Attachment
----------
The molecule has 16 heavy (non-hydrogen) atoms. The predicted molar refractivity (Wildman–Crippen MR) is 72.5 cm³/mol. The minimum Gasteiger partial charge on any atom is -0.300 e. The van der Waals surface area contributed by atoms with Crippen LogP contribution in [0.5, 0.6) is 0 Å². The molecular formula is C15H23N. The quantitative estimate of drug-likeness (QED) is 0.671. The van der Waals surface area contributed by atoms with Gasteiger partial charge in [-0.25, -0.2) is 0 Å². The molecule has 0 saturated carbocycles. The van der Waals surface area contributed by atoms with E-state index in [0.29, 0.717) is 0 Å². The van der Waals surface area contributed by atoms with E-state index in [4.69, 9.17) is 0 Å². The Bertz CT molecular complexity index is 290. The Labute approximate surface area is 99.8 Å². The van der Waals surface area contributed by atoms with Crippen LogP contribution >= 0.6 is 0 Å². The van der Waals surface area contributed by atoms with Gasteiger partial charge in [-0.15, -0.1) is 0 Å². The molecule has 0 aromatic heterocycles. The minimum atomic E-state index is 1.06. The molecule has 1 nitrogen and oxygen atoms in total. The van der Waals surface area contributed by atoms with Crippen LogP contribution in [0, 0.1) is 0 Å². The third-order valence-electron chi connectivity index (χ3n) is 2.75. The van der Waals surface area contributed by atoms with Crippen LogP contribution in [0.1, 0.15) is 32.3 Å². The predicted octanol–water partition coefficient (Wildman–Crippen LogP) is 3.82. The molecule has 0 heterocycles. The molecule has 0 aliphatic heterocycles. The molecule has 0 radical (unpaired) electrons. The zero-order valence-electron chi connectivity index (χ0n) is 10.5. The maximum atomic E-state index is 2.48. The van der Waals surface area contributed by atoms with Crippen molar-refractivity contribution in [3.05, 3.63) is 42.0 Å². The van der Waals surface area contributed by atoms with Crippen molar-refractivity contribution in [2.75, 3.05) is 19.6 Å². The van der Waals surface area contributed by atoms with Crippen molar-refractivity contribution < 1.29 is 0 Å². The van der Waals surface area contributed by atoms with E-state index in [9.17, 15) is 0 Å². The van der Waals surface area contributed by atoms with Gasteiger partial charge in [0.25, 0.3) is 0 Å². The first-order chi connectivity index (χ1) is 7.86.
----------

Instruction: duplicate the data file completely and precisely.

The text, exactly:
The molecule has 16 heavy (non-hydrogen) atoms. The predicted molar refractivity (Wildman–Crippen MR) is 72.5 cm³/mol. The minimum Gasteiger partial charge on any atom is -0.300 e. The van der Waals surface area contributed by atoms with Crippen LogP contribution in [0.5, 0.6) is 0 Å². The molecular formula is C15H23N. The quantitative estimate of drug-likeness (QED) is 0.671. The van der Waals surface area contributed by atoms with Gasteiger partial charge in [-0.25, -0.2) is 0 Å². The molecule has 0 saturated carbocycles. The van der Waals surface area contributed by atoms with E-state index in [0.29, 0.717) is 0 Å². The van der Waals surface area contributed by atoms with E-state index in [4.69, 9.17) is 0 Å². The Bertz CT molecular complexity index is 290. The Labute approximate surface area is 99.8 Å². The van der Waals surface area contributed by atoms with Crippen LogP contribution >= 0.6 is 0 Å². The van der Waals surface area contributed by atoms with Gasteiger partial charge in [-0.15, -0.1) is 0 Å². The molecule has 0 aromatic heterocycles. The minimum atomic E-state index is 1.06. The molecule has 1 nitrogen and oxygen atoms in total. The van der Waals surface area contributed by atoms with Crippen LogP contribution in [0, 0.1) is 0 Å². The third-order valence-electron chi connectivity index (χ3n) is 2.75. The van der Waals surface area contributed by atoms with Crippen LogP contribution in [0.1, 0.15) is 32.3 Å². The predicted octanol–water partition coefficient (Wildman–Crippen LogP) is 3.82. The molecule has 0 heterocycles. The molecule has 0 aliphatic heterocycles. The molecule has 0 radical (unpaired) electrons. The zero-order valence-electron chi connectivity index (χ0n) is 10.5. The maximum atomic E-state index is 2.48. The van der Waals surface area contributed by atoms with Crippen molar-refractivity contribution in [3.05, 3.63) is 42.0 Å². The van der Waals surface area contributed by atoms with Crippen molar-refractivity contribution in [2.75, 3.05) is 19.6 Å². The van der Waals surface area contributed by atoms with Crippen molar-refractivity contribution < 1.29 is 0 Å². The van der Waals surface area contributed by atoms with E-state index in [9.17, 15) is 0 Å². The van der Waals surface area contributed by atoms with Gasteiger partial charge in [0.25, 0.3) is 0 Å². The first-order chi connectivity index (χ1) is 7.86.